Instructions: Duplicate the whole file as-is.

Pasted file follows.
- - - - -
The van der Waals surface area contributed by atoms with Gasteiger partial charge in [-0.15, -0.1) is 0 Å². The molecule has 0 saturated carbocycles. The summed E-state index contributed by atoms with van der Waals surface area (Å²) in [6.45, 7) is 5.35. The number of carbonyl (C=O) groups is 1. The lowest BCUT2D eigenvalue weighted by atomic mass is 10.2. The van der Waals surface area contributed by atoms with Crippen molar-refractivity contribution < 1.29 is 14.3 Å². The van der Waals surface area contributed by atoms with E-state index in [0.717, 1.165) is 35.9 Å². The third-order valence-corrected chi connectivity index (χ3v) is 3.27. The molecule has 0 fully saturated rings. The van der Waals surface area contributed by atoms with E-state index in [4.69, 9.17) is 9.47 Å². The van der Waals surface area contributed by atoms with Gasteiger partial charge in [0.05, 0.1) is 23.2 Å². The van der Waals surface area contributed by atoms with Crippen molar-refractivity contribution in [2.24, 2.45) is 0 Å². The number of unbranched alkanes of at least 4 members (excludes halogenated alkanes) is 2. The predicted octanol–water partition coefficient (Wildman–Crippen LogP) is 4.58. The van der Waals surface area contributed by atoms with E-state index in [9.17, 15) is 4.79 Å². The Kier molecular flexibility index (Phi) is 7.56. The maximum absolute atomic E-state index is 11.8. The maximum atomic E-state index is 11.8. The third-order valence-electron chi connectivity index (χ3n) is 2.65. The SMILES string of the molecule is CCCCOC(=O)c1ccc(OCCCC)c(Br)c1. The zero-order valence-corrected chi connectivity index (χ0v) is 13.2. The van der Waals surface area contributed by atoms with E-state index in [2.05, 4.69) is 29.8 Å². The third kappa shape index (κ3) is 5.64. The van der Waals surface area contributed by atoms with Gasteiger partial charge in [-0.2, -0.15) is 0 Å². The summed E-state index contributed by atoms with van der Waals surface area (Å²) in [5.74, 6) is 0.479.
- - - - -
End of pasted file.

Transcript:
The van der Waals surface area contributed by atoms with Gasteiger partial charge in [-0.15, -0.1) is 0 Å². The molecule has 0 saturated carbocycles. The summed E-state index contributed by atoms with van der Waals surface area (Å²) in [6.45, 7) is 5.35. The number of carbonyl (C=O) groups is 1. The lowest BCUT2D eigenvalue weighted by atomic mass is 10.2. The van der Waals surface area contributed by atoms with Crippen molar-refractivity contribution < 1.29 is 14.3 Å². The van der Waals surface area contributed by atoms with E-state index in [0.717, 1.165) is 35.9 Å². The third-order valence-corrected chi connectivity index (χ3v) is 3.27. The molecule has 0 fully saturated rings. The van der Waals surface area contributed by atoms with E-state index in [4.69, 9.17) is 9.47 Å². The van der Waals surface area contributed by atoms with Gasteiger partial charge in [0.05, 0.1) is 23.2 Å². The van der Waals surface area contributed by atoms with Crippen molar-refractivity contribution in [2.24, 2.45) is 0 Å². The number of unbranched alkanes of at least 4 members (excludes halogenated alkanes) is 2. The predicted octanol–water partition coefficient (Wildman–Crippen LogP) is 4.58. The van der Waals surface area contributed by atoms with E-state index in [9.17, 15) is 4.79 Å². The Kier molecular flexibility index (Phi) is 7.56. The maximum absolute atomic E-state index is 11.8. The maximum atomic E-state index is 11.8. The third-order valence-electron chi connectivity index (χ3n) is 2.65. The SMILES string of the molecule is CCCCOC(=O)c1ccc(OCCCC)c(Br)c1. The zero-order valence-corrected chi connectivity index (χ0v) is 13.2. The van der Waals surface area contributed by atoms with E-state index in [2.05, 4.69) is 29.8 Å². The third kappa shape index (κ3) is 5.64. The van der Waals surface area contributed by atoms with Gasteiger partial charge in [-0.2, -0.15) is 0 Å². The summed E-state index contributed by atoms with van der Waals surface area (Å²) in [5.74, 6) is 0.479.